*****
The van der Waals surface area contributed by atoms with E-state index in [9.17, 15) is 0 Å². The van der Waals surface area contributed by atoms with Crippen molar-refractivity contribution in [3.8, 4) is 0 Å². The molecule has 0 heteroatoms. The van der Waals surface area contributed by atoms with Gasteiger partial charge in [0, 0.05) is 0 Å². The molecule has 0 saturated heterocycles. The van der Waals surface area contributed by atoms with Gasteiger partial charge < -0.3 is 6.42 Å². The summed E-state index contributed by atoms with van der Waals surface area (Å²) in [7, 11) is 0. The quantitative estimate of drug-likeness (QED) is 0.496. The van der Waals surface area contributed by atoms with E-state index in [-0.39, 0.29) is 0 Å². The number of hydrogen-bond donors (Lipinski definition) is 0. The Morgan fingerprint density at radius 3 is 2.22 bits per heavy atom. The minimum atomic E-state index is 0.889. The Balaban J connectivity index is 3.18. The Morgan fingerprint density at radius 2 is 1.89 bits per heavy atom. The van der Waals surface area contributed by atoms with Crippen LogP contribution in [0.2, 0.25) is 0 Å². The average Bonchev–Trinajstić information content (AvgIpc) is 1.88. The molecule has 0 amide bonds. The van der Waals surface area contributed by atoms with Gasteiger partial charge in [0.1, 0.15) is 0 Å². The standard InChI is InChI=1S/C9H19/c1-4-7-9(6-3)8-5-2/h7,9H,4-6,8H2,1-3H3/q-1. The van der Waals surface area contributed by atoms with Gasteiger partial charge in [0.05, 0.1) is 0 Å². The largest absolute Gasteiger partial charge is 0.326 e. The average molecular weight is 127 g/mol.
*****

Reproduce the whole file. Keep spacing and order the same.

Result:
The van der Waals surface area contributed by atoms with E-state index in [9.17, 15) is 0 Å². The van der Waals surface area contributed by atoms with Crippen molar-refractivity contribution in [3.8, 4) is 0 Å². The molecule has 0 heteroatoms. The van der Waals surface area contributed by atoms with Gasteiger partial charge in [0, 0.05) is 0 Å². The molecule has 0 saturated heterocycles. The van der Waals surface area contributed by atoms with Gasteiger partial charge < -0.3 is 6.42 Å². The summed E-state index contributed by atoms with van der Waals surface area (Å²) in [7, 11) is 0. The quantitative estimate of drug-likeness (QED) is 0.496. The van der Waals surface area contributed by atoms with E-state index in [-0.39, 0.29) is 0 Å². The number of hydrogen-bond donors (Lipinski definition) is 0. The Morgan fingerprint density at radius 3 is 2.22 bits per heavy atom. The minimum atomic E-state index is 0.889. The Balaban J connectivity index is 3.18. The Morgan fingerprint density at radius 2 is 1.89 bits per heavy atom. The van der Waals surface area contributed by atoms with Crippen LogP contribution in [0.2, 0.25) is 0 Å². The average Bonchev–Trinajstić information content (AvgIpc) is 1.88. The molecule has 0 amide bonds. The van der Waals surface area contributed by atoms with Gasteiger partial charge in [0.1, 0.15) is 0 Å². The standard InChI is InChI=1S/C9H19/c1-4-7-9(6-3)8-5-2/h7,9H,4-6,8H2,1-3H3/q-1. The van der Waals surface area contributed by atoms with Gasteiger partial charge in [0.05, 0.1) is 0 Å². The largest absolute Gasteiger partial charge is 0.326 e. The average molecular weight is 127 g/mol.